Using the various pasta discs (yes, or dies) I found out that switching these was as simple as one would expect. I made use of various of the pasta discs that came with the Lello 2730 and they all performed as I expected; the shapes has a nice texture and held my various sauces perfectly. As I have mentioned before, they are made from plastic and are more prone to wear out than discs made from metal.
The fact that the machine feels sturdy shows that the manufacturer did put some time into the design of the machine itself. While I don't like how it looks, since I own it the machine hasn't shown any signs of defect. I was wary of this as other reviews on the Lello Pasta Maker did receive models that showed defects.
Lello 2730 3000 Pastamaster
The Lello Pastamaster has been on the market for quite a while. Want to know what consumers of the past years think about the Lello 2730 3000? Read over 80 verified customer reviews and see for yourself.
My biggest issue with the Lello Pastamaster is that it makes quite a lot of noise in comparison to other pasta extruders that I have used. It wasn't a pleasant experience to use the Lello while I was talking with my friends during our weekly dinner session, as the noise during the mixing and kneading was too loud to have a nice conversation with my friends. When you are on your own it doesn't resemble that much of a problem, as you don't have to talk to others. But if you want to have a meaningful conversation and make pasta at the same time that you are using the Lello I would advise you don't buy this machine.
User Reviews on the Lello Pasta Maker
I tend to take not only my own personal experience of the pasta makers into my reviews, but also those of others that own the machine. I did not experience any significant problems with the Lello, but others have reported that they did run into a few issues that restricted them from using the pasta maker as intended.
Multiple owners of the Lello complain about that noise that the machine makes, also describing it as loud and annoying. While this can be expected from a machine that has to mix and knead the dough thoroughly, it is still a nuisance when working with others in your kitchen.
While my model of the Lello Pastamaster felt very sturdy and didn't have any lose parts, I was shocked to read that a lot of other owners had a different experience. Loose and broken parts after using the machine for a few times resulted in a bad review score of the machine, which I can completely understand. If the chance of receiving a bad model is 1 in 5, as I can make out from the user reviews, it can be a bit risky choosing the Lello in favour of other high end pasta extruders in the same price range.
My own experience with the Lello was that the promised speed of 3 lbs of fresh pasta in 20 minutes was exaggerated, and I am not the only one that came to this conclusion. While a batch of 2 lbs is quite a lot of pasta in that time span, I was disappointed that the Lello couldn't live up to its promises.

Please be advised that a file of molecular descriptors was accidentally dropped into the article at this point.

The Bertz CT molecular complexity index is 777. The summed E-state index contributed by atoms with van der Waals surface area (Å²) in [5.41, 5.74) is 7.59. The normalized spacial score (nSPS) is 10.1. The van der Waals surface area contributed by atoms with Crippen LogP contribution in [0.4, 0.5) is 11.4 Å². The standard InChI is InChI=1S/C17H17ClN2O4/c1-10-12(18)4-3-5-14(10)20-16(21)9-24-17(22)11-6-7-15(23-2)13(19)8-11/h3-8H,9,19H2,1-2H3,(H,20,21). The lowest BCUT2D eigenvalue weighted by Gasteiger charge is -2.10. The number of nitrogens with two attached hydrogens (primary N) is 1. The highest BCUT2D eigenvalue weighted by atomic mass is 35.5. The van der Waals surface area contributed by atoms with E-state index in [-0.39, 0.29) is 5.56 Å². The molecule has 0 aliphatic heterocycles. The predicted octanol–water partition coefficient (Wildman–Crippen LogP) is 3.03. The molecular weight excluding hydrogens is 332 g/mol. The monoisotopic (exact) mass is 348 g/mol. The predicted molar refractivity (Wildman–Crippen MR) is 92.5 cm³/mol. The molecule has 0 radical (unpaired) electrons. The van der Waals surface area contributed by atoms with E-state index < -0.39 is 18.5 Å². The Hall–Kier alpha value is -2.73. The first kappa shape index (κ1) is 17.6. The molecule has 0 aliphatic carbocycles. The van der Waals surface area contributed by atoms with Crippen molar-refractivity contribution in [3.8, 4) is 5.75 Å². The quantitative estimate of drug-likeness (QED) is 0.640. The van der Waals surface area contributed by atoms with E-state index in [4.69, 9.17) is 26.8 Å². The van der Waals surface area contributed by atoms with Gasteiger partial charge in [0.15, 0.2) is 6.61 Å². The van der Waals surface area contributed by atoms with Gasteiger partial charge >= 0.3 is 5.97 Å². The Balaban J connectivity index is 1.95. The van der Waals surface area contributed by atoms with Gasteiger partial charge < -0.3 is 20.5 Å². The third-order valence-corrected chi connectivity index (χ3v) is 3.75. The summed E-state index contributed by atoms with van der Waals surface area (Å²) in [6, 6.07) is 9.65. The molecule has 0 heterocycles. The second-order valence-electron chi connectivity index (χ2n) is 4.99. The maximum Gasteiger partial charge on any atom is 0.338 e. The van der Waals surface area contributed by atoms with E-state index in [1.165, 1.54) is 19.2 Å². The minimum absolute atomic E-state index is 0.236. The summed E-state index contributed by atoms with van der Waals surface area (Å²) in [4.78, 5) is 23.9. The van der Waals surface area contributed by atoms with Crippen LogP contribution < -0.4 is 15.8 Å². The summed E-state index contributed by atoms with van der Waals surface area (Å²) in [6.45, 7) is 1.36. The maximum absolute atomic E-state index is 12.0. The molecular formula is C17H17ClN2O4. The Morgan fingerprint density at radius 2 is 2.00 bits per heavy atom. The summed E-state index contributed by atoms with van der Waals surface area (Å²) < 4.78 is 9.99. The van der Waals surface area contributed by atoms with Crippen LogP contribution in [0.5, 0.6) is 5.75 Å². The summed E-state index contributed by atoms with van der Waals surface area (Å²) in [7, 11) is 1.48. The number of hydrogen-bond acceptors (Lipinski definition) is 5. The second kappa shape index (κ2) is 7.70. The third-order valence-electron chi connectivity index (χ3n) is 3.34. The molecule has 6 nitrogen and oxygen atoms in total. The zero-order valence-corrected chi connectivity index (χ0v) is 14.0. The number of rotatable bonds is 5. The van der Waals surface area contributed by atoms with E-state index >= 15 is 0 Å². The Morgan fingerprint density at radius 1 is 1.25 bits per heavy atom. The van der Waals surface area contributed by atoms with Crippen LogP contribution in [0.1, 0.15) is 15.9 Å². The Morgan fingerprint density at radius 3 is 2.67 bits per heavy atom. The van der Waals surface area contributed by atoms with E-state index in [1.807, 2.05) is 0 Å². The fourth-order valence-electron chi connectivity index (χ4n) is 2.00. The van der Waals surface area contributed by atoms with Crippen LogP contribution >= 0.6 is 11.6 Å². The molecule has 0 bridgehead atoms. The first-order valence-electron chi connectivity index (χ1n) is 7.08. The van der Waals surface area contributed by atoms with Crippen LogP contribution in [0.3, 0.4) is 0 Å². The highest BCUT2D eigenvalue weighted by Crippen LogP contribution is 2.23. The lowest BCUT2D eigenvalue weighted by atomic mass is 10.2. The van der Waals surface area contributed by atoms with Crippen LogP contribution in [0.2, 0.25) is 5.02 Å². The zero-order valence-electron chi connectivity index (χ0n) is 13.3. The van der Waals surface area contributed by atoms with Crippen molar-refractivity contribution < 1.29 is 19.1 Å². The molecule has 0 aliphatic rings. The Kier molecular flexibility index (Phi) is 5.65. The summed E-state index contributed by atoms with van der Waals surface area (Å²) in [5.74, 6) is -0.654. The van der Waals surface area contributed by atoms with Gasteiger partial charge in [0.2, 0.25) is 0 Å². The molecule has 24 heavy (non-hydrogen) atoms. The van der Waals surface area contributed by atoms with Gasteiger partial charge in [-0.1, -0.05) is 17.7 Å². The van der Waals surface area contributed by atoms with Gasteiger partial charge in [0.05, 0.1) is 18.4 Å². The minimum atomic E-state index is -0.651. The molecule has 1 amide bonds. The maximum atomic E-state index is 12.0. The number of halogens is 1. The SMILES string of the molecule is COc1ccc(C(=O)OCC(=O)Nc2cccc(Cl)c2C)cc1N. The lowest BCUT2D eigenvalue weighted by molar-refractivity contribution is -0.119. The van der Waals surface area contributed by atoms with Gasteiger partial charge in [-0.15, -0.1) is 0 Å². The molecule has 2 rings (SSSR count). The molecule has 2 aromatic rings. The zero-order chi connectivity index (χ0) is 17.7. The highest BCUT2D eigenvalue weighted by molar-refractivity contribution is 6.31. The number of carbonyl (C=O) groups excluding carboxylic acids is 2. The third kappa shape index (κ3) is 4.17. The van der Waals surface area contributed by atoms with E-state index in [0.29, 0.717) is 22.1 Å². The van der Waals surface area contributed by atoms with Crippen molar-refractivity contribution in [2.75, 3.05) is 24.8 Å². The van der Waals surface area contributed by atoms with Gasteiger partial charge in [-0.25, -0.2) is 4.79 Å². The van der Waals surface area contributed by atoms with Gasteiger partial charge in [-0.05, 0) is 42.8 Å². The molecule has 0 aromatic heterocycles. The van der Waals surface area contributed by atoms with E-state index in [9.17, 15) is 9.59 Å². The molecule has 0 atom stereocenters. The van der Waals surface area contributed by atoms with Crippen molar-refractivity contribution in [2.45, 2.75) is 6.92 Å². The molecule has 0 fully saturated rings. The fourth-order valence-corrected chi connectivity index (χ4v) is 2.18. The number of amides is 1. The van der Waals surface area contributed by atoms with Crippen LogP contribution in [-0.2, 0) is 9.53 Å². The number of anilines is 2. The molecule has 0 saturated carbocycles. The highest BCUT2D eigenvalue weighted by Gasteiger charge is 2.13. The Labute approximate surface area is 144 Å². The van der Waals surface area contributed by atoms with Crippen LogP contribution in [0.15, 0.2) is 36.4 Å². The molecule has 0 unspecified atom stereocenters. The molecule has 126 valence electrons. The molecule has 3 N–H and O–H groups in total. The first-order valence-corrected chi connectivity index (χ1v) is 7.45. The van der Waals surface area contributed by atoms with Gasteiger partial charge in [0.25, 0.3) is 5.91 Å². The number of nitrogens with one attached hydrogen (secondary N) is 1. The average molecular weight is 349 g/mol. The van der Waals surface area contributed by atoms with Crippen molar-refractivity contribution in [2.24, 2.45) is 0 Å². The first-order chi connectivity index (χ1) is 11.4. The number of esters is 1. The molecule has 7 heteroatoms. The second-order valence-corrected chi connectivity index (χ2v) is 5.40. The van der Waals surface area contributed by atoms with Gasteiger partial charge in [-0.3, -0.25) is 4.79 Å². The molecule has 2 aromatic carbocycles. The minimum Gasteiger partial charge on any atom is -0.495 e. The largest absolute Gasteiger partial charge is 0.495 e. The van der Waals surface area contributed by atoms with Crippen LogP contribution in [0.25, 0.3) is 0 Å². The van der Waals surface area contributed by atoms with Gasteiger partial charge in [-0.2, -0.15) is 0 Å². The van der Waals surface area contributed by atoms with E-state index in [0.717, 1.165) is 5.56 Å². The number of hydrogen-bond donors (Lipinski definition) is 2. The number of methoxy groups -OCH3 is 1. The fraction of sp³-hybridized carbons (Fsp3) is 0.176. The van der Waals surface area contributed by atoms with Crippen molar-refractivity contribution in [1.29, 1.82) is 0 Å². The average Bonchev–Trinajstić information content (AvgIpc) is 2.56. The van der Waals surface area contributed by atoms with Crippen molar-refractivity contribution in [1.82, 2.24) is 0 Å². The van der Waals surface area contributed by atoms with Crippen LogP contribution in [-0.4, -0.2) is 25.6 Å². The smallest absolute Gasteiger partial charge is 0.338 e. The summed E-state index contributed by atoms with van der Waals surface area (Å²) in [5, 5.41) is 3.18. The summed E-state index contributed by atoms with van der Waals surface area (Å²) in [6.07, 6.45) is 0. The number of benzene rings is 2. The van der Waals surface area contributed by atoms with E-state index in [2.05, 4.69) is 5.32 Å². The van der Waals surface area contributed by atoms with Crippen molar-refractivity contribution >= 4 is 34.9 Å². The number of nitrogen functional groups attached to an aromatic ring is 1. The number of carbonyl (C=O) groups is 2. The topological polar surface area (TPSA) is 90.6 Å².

Cleaning the Lello Pastamaster is something that a lot of owners also complained about; it can take up quite a bit of your time. I preferred making two batches of fresh pasta with the Lello since this meant I had to clean the Lello only once instead of twice.
Lello Pastamaster VS Philips Pasta Maker
Since the recent price drop on the Philips Pasta Maker, this high end pasta maker has become a lot more affordable and landed in the same price class of a lot of other electric pasta extruders such as the Lello. The question that I had in the back of my mind when I started reviewing the Lello was whether the Lello could hold up against the high end Philips Pasta Maker.
Overall, the Philips Pasta Maker makes a lot less noise than the Lello and weighs a lot less. In addition to that, I don't mind placing the beautifully designed Philips Pasta Maker in my kitchen, where as I rather hide the Lello when I am not using it. The overall user friendliness of the Philips also outscores that of the Lello, as the Philips comes with a manual that is very explicit about how to use the machine and also comes with a interesting recipe book.
Even the process of cleaning the Philips Pasta Maker is easier, as you can simply remove the mixing compartment from the pasta extruder and clean it under the sink.
My only criticism on the Philips Pasta Maker is the fact that it only comes with four shaping discs, instead of the eight you get with the purchase of the Lello Pasta Maker. You can however buy the additional
Since there are more cons than pros to the Lello in comparison with the Philips Pasta Maker, which is even sold for a lower price nowadays, there is little reason for you as a pasta lover to choose the Lello over the Philips. The Philips has a better built quality, uses more recent technologies and has more options when making pasta. In addition to all of that, the Philips has been receiving a lot of positive feedback since its release, where as the Lello is getting a lot of complaints since its release in 2005.
Feel free to read my Philips Pasta Maker review and see for yourself why the Philips is likely to be the better choice for you.
Should you buy the Lello Pastamaster?
The Lello used to reign as the best electric pasta maker for consumers, until the Philips Pasta Maker came into the picture. The Philips can do everything that the Lello promises, but where Lello fails to deliver, the Philips gave me a pleasant experience in the months that I have been using it. I am not the only one that stands behind this, as numerous reviews on Amazon can tell you.
If you are looking for an electric pasta maker in the price range of the Lello, my advice is quite simple: forget the Lello and make the right decision, buy the Philips Pasta Maker (Amazon) and you will have a more pleasant experience in the coming years.